Last year, I wrote an open letter to my four boys on being men. This year, I write to a special young woman who’s been a divine interruption in the life of our family—especially those four boys I mentioned. You know who you are. And, while you are infinitely inimitable and beloved, there are other women who will understand or need to hear this unsolicited wisdom [my opinions are also free of charge] I’m going to speak into your life on International Women’s Day.
1. Life is Hard, Messy, and Imperfect
People only see what you want them to see—and that’s why social media only shows the pretty stuff [including my own posts, oftentimes]. I know you know this in your head, but I pray it moves to your heart: life is hard, messy, and imperfect. I am still learning this. I have such a creative and busy mind that I love to construct perfect worlds in my daydreams. Trust me, all it does is make one discontent when they wake up.
The sooner you accept the truth that life is hard, you’ll begin to rise above it because your eyes will become fixed, fastened, and focused on the eternal backdrop. That car inspection that’s 3 months overdue, the work notes that are two months behind, and the midterm you’ve been dreading…it takes hours of work and there’s typically zero motivation that comes to fuel you.
2. Discipline is a Practice
When there’s no motivation, rely on discipline. And, if you have no discipline, learn to practice it. If you’ve never practiced it, begin doing one thing better. You’ll soon find that once you’ve mastered the “one” you’ll begin to master the “many.” [Keeping this one short—it’s easy to say and hard to do.]
3. Be Courageous
You know, I always have a word that tends to anchor me each year. This last year, I shared with my [work] team that the word was continue. It was about continuing to press forward even when it is hard and I’m falling on my face [literally] and getting stitches on my chin before a big presentation. [Everyone should experience this fabulous event at least once in life.]
But the single word that has relentlessly chased after me over many years and has become my sacred echo is courage. I used to be so afraid to “speak truth to power” or to tell people “no” when I really didn’t want to go to that social event with 100 other people I didn’t know.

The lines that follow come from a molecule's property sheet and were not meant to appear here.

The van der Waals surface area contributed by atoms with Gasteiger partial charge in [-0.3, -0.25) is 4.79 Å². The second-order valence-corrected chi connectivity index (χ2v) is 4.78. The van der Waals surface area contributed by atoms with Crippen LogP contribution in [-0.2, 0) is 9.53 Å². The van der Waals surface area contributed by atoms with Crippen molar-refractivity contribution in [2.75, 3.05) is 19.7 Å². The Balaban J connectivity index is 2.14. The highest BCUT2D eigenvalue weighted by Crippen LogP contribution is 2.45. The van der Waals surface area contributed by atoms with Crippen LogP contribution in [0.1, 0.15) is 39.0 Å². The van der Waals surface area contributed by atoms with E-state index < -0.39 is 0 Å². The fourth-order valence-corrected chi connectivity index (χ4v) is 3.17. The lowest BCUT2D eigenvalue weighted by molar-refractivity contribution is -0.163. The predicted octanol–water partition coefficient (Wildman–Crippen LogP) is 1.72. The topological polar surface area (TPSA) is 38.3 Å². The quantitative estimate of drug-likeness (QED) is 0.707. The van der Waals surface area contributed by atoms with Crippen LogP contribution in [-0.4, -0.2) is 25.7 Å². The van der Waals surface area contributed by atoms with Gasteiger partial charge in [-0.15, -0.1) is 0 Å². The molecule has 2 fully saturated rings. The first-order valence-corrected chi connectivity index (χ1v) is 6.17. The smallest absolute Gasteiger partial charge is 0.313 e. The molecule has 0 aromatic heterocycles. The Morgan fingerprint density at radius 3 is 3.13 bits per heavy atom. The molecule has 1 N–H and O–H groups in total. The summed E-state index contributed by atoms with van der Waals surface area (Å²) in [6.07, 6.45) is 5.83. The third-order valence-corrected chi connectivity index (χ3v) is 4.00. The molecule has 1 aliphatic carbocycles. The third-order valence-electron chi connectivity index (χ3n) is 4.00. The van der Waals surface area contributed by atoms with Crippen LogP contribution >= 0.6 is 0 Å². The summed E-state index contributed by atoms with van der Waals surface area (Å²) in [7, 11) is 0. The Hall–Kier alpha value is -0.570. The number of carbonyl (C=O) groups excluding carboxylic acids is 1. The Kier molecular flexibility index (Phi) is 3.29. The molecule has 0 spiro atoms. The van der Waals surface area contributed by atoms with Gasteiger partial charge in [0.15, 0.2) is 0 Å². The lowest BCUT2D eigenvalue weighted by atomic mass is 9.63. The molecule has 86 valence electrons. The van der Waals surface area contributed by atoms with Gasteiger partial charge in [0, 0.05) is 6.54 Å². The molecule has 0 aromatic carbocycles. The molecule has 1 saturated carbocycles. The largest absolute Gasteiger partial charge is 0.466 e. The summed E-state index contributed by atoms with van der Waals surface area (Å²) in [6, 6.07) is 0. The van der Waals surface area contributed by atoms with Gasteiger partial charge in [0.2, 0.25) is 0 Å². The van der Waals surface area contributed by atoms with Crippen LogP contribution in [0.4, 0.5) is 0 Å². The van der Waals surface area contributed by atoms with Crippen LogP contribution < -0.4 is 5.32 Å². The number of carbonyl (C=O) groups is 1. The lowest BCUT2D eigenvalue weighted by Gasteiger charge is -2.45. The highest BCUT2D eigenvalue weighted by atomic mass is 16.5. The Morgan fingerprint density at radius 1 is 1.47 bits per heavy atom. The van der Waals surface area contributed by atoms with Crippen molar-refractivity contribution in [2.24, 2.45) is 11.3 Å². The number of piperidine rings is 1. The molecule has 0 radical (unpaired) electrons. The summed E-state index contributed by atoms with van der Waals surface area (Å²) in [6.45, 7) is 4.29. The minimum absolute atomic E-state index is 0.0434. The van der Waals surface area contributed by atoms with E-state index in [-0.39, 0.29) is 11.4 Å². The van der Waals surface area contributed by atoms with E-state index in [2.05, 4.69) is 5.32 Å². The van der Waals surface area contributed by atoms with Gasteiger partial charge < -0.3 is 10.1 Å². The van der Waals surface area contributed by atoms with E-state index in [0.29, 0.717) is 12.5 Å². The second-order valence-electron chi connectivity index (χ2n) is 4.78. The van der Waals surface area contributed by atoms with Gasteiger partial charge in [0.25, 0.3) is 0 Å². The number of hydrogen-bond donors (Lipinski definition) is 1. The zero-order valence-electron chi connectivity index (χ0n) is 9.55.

That’s the hard thing about this word: courage is hard (refer to point #1 and #2). And, it’s not like it ever gets any easier, you just get more comfortable with the discomfort as you practice this discipline.
The last thing I’ll offer on this topic is the reminder that your courageous conversations must also be salted with grace. We’ve talked about this before. Truth and grace belong together, just like salt and spice. [Isn’t that what you told me once? Bahahaha.]
Courage is not simply one of the virtues, but the form of every virtue at the testing point.
4. Go Deep
What’s built quickly in life rarely lasts; it’s a process.
I’ll leave you with my most priceless secret: You must have a “refuge” where you fuel up. In the quietness of the morning [You know I get up before the rest of the world for a reason, right?!), I collect my strength for that hard, messy, and imperfect life. You must have that place, too. This secret place will give you the strength to wander into “courage territory.”
When that true refuge is firmly established in your life, you’ll be able to “go home” and fuel up. Then, you will wander out again, a little further each time.
Day after day, you’re constantly making these soulful trips down and back, down and back, down and back…until the journey leads you into deep waters. Purpose is found in the cavernous waters, but you can’t make it in one swim. You’re led there, over time. With the counsel of many people and with the establishment of proper buoys in your life, you can do this. Whatever your “this” is in that season.
You’re not alone. Many are swimming alongside you [like me]. I know when even the darkest depths come, you will have the discipline and courage to complete this hard, messy, and imperfect task called life. I’ll see you at the finish line.